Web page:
with any number in the range having an equal

likelihood of occurrence. Each random value is

to incorporate routine and nonroutine O&M costs

input into the spreadsheet, and the spreadsheet is

for each component over the period of analysis.

recalculated to arrive at an associated outcome.

Each random trial or iteration of the spreadsheet

represents an independent "what-if" game. By

changes in generating unit efficiencies with various

generating hundreds, or in some cases, thousands of

rehabilitation scenarios.

"what-if" games, Monte Carlo sampling will gener-

ate the input distribution and the entire range of

potential outcomes.

consequences of events and repair/rehabilitation

scenarios in terms of changes in hydropower system

benefits and alternative construction costs. Each

alternative produces different hydropower outputs,

system benefits, and O&M costs.

Basic functional requirements are established for

the model. These requirements allow for flexibility

in the analysis, incorporation of basic assumptions,

other economic calculations such as present valua-

and the ability to change parameters as needed.

tion and amortization of costs and incorporation of

Some of these requirements are described below.

interest during construction.

without-project condition. The without-project

condition establishes a base condition from which

all other alternatives are to be evaluated.

spreadsheet is modified to simulate the specific

engineering, operational, and economic conse-

evaluate a full range of alternatives. Alternatives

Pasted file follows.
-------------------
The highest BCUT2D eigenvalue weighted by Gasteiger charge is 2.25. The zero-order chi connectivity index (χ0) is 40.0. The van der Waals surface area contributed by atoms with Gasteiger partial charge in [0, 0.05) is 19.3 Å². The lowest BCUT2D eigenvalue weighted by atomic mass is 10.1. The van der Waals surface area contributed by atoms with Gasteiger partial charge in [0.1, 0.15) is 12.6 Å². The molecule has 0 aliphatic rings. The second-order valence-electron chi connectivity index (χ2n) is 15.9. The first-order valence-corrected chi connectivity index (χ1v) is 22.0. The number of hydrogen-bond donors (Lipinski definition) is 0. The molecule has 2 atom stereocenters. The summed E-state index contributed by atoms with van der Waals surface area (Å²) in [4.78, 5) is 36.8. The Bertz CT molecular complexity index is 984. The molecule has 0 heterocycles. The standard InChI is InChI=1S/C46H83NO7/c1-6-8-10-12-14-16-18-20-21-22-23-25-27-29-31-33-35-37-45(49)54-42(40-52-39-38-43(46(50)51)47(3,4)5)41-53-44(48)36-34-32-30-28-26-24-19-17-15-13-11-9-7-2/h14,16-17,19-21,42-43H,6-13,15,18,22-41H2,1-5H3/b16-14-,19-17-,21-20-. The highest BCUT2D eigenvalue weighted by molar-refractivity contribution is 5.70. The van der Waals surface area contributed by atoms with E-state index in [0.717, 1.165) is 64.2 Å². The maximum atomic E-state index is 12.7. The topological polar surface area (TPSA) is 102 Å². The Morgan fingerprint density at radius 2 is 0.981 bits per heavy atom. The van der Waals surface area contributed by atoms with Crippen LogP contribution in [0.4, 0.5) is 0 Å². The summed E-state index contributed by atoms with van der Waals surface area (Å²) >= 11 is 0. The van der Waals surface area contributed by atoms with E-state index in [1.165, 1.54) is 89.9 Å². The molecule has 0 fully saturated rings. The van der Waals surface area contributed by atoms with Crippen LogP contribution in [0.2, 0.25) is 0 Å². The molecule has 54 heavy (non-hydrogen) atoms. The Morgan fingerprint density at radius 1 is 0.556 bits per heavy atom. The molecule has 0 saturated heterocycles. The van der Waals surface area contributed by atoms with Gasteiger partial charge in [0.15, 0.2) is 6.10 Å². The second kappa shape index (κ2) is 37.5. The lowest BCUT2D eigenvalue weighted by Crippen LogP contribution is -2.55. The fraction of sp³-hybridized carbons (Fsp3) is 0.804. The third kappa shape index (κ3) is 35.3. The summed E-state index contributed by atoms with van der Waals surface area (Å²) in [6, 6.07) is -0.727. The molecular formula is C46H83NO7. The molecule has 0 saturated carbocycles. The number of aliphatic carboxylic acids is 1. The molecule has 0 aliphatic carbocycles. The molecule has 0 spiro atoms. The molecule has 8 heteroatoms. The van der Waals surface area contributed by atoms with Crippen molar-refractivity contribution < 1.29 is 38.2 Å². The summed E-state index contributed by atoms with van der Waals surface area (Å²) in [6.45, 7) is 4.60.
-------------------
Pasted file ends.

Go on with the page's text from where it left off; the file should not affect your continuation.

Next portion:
quences relative to the alternative. Monte Carlo

considered in the analysis often include: enhanced

simulation techniques are incorporated into the

maintenance, use of spare parts, a full array of

spreadsheet. This approach uses random number

rehabilitation scenarios, and, subsequently, appro-

generation to compute an expected result given a

priate timing of any rehabilitation strategy.

combination of probabilities and events. The

program sums the results of multiple iterations of

the simulation and produces expected values and

vidual operating components, and economic conse-

variance. Each simulation should include a mini-

quences of various alternatives, and the timing of

mum of 300 iterations. Up to 5,000 iterations may

events.

need to be computed in some simulations.

incremental analysis of each unit and its separable

without-project and for each alternative considered

components.

in the analysis. Simulations for the Chapman

Powerhouse example (Appendix C) should include:

rehabilitation of one to four turbines; rehabilitation

(35 years is recommended) and for near-term events

of one to four generators; rehabilitation of one or

that could impact future rehabilitation strategies.

two transformers; and all reasonable combinations

of these alternatives. The appropriate timing for

rehabilitation should also be evaluated. Another

engineering reliability and risk and uncertainty

alternative that should be considered is one that

analysis for each time period and each functional

uses an enhanced maintenance strategy. In many

component under evaluation.

cases this may already be implemented in the

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